The region also has a rich history with Community Development Corporations and Settlement Houses. Places like University Settlement, Merrick House, Friendly Inn, and Alta House, to name a few, developed as community-based prototypes for the sustainability movement, in that they supported the industrial economy by providing a social center for new immigrants to acclimate to Cleveland. These institutions promote community health through public health education measures and they strengthen our neighborhoods.

This solar array is one element of the Cleveland Environmental Center’s green building attributes. This 1918 bank building is the first commercial, historic green building retrofit project in Ohio and is a national model. [ Ohio City neighborhood, photograph by David Beach]

Local Sustainability Network and Resources : Strong networks are already in place promoting sustainability in Cleveland, such as the Entrepreneurs for Sustainability . Grassroots groups like EcoCity Cleveland, Cleveland Green Building Coalition , and Green Energy Ohio are well established, while colleges and other institutions are leading the way locally in green building construction. Funders such as the Cleveland and George Gund Foundations are supporting sustainability projects; the Enterprise Foundation is taking the lead in building energy-efficient, green homes for low income families ( Green Communities Initiative ); and many advocacy groups promote sustainability, from bicycle advocacy to air quality and physical health to education. All of these local efforts are developing expertise and an information base that will help build a City sustainability program.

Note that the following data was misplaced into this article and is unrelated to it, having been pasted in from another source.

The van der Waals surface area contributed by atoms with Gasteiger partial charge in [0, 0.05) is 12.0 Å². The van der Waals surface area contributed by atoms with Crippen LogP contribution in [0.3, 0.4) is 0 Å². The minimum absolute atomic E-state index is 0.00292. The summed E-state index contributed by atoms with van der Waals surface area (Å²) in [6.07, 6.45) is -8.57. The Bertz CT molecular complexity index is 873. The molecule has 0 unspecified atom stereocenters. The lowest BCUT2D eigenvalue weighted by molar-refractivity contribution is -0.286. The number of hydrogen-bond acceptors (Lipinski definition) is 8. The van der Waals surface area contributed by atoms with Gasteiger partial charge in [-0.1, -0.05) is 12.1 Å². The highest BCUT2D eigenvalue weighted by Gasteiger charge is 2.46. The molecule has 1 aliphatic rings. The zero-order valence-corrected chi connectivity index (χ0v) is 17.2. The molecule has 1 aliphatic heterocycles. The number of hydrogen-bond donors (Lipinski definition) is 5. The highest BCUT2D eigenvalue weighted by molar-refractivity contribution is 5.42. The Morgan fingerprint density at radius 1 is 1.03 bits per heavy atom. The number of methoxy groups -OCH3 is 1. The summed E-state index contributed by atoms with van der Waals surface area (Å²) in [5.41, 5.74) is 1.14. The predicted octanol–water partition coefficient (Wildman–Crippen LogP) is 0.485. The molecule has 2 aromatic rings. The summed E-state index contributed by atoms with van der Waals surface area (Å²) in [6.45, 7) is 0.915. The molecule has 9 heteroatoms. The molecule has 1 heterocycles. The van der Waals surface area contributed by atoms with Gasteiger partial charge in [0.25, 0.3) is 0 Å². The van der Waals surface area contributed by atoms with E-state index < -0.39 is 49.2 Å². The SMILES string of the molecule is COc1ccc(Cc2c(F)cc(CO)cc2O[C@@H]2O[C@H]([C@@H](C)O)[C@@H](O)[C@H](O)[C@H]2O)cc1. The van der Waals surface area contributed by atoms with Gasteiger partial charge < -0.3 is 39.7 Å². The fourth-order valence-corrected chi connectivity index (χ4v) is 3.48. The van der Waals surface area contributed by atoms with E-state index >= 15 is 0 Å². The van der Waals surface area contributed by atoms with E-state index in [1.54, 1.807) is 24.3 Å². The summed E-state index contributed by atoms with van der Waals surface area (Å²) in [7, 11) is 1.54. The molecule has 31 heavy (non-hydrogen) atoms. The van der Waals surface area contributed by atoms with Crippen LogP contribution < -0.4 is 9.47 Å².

Indeed, the Cleveland area can draw on a number of other academic resources, such as Cleveland State University, Case Western Reserve University, Baldwin Wallace, and Oberlin College, which are doing pioneering work in sustainability.

Local Models for Sustainable Neighborhood Development: Among the more impressive examples are the Cleveland EcoVillage which includes a broader EcoVillage Plan and EcoVation demonstration green homes; the Cleveland Environmental Center; and Slavic Village’s Greenway Plan. Also in Cleveland’s Slavic Village neighborhood, an exciting initiative know as the Active Living by Design Community Partnership program is demonstrating how fully developed, low-resource neighborhoods can be retrofitted and transformed into a more healthy place to live and work through a mix of physical projects, programs and policies that promote physical activity. Efforts such as these need to be commended and replicated throughout the City.

National Models : Much can be learned and borrowed from cities like Chicago, Seattle, Portland, Denver, and Santa Monica, which are leaders in the creation of sustainability initiatives.

Infrastructure and Land Use: Cleveland already has infrastructure and mixed-use land patterns in place that are sustainable. This form is even being copied by nearby suburban communities that want a mix of uses in a walkable, lively area (e.g. Crocker Park) with interesting architecture and stores coming right up to the sidewalk. From a developer’s point of view, we have the “main streets” (concentrated shopping and essential services) and the urban form (mixed-use business and residential areas) that provide the basis for “walkable” communities, allowing people to live, work and play within a walkable area. We can also work to create higher concentrations of residential around transit stops to create more dense, transit oriented neighborhoods ( Transit Oriented Development ) (See Car-Free In Cleveland, an EcoCity Cleveland 2000 publication). City Council has passed a number of more flexible ordinances (see Overview ) ( link to Overview ) to allow developments with less parking and the first official form-based zoning chapter to mandate mixed-use development in MidTown Cleveland.